He removed the wading-suit and put on a pair of heelless shoes and black india rubber gloves, and then felt his way up the stone stairs. There would be no tell-tale finger-prints left behind, or foot-marks, for the shoes had list soles, and were shapeless.

At the head of the stairs he emerged into a corridor that ran round the whole of the inner court and had once formed the cloisters of the monks in the days when the place had been a real Abbey. The moonlight pervaded the corridor from the slit lancet windows, showing as a patchwork along the stone floor.

He cast one glance into the central courtyard, stone-flagged except in the centre, where one solitary yew tree lifted its ancient head, black as pitch with the moonlight behind it. He turned to the left and proceeded along the silent passage, and then to the right, where before him was the small square ante-chapel. He looked askance at the corner where, guarded by an iron rail, stone steps led down to the grisly crypt below the chapel where the dead Severinges lay in their lead-lined coffins.

He had a key of the chapel, made from an impression taken while painting a picture of the interior, and unlocked the massive doors. He entered the place cautiously and stood within the entrance, listening. The chapel was in almost total darkness, only a faint gleam came from the oriel above the altar. He made his way up the aisle, holding his electric torch ready, but preferring the darkness. For a moment he fancied he heard a slight noise and stood stock still, holding his breath, but nothing except the beating of his own heart was audible.

He went on; two stone steps led up to the altar-rail of wrought ironwork, and the gold of the ornaments on the altar shone with a faint gleam.

The sound was repeated—ominous to one engaged in his occupation, and a feeling came to him that he was not alone in the chapel. His nerves were inured by many such adventures, and he had no superstitious dread; but the question of discovery was another matter and a more tangible danger. He cast a rapid glance round, and his quick eye noted a space in the apse behind the beautifully worked silk altar-curtain. Here he concealed himself, peering round the corner into the dim chapel. Suddenly he became rigid, and stared at the floor in front of the altar steps, where a thin band of light had appeared. It grew wider in jerks, and a square of light showed as though a flagstone were being pushed up until it stood on end.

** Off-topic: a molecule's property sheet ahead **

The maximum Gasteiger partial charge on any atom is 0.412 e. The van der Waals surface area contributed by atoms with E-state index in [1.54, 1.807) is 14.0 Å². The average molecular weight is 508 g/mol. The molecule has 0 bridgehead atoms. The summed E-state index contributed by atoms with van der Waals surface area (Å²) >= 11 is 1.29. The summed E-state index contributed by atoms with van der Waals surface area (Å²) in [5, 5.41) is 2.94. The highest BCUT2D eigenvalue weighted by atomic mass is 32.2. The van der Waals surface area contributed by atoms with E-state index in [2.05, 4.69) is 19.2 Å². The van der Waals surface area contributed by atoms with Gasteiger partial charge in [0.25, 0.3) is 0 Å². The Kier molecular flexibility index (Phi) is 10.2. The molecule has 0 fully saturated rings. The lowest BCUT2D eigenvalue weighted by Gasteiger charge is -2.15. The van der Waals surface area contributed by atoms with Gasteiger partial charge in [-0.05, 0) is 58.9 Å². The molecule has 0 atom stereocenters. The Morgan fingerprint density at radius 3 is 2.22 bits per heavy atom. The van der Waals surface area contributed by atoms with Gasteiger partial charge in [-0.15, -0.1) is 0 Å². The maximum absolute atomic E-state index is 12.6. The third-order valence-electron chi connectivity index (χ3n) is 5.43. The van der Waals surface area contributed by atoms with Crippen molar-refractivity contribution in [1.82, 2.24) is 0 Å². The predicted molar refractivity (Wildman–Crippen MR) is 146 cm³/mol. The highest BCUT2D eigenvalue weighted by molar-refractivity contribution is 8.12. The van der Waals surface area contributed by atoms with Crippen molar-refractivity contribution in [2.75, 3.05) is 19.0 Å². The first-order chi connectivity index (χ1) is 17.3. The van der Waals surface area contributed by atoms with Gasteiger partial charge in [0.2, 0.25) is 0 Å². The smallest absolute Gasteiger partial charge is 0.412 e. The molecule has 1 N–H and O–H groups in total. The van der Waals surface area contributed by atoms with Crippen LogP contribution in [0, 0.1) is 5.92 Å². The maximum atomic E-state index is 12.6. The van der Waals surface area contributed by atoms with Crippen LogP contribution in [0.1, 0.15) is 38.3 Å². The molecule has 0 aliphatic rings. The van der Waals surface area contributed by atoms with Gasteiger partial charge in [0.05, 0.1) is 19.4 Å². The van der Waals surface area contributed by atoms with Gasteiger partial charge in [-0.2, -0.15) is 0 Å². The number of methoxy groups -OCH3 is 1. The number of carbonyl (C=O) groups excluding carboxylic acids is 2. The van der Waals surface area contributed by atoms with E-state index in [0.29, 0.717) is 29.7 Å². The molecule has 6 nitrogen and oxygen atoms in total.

Reid gripped himself tightly—for below the chapel was the crypt, and why should any living thing come that way? Someone else beside himself had business in the chapel that night.

The light suddenly went out without warning, and for a moment the darkness baffled him; but he seemed to make out a dim figure emerging from below, and he heard a dull metallic boom as though a heavy weight had been dropped. He waited, peering into the darkness, but could see nothing—yet his strained nerves sensed that there was another in the chapel with him, perhaps even now stealing upon him.

Reid never carried any weapon on his expeditions, trusting to his skill and agility. How long he waited he never knew—the strain was getting so great that he had almost made up his mind to make a dash for it, when a faint sound, the pad, pad of shuffling feet, broke the stillness. Softly, in slow progress, the steps came nearer along the passage outside and presently through the palpitating darkness a glimmer of light showed in the doorway of the chapel. There was a pause; someone was fumbling with the door—and then a flood of light, dazzling in contrast to the darkness, showed in the entrance.

Sir Henry Severinge stood there, clothed only in pyjamas, and holding a silver candlestick in his hand. The man behind the altar drew himself back and shuddered at some nameless sense of horror. Sir Henry came slowly up the aisle, holding his candle steadily, and moving in short, shuffling steps in his bedroom slippers. Reid longed to shout—to warn him, but his tongue refused its office. He could neither move nor speak, but with horrified eyes watched the slow progress of the baronet as he might have watched a man going to the gallows in a nightmare.

Sir Henry was now standing in front of the altar, holding the lighted candle before him with a strange look of perplexity on his face. It was difficult to follow exactly what happened, for the light was between the watching man and the baronet, but something stepped quickly from behind; there was a swift movement, and Sir Henry gave a sudden cry which sounded like “Escort”, and with a gasp that ended in a stifled cough lurched forward on the stones. The candle fell from his hands with a crash and rolled on the floor. Blackness came down on the scene, and bright spots swam before Reid’s eyes.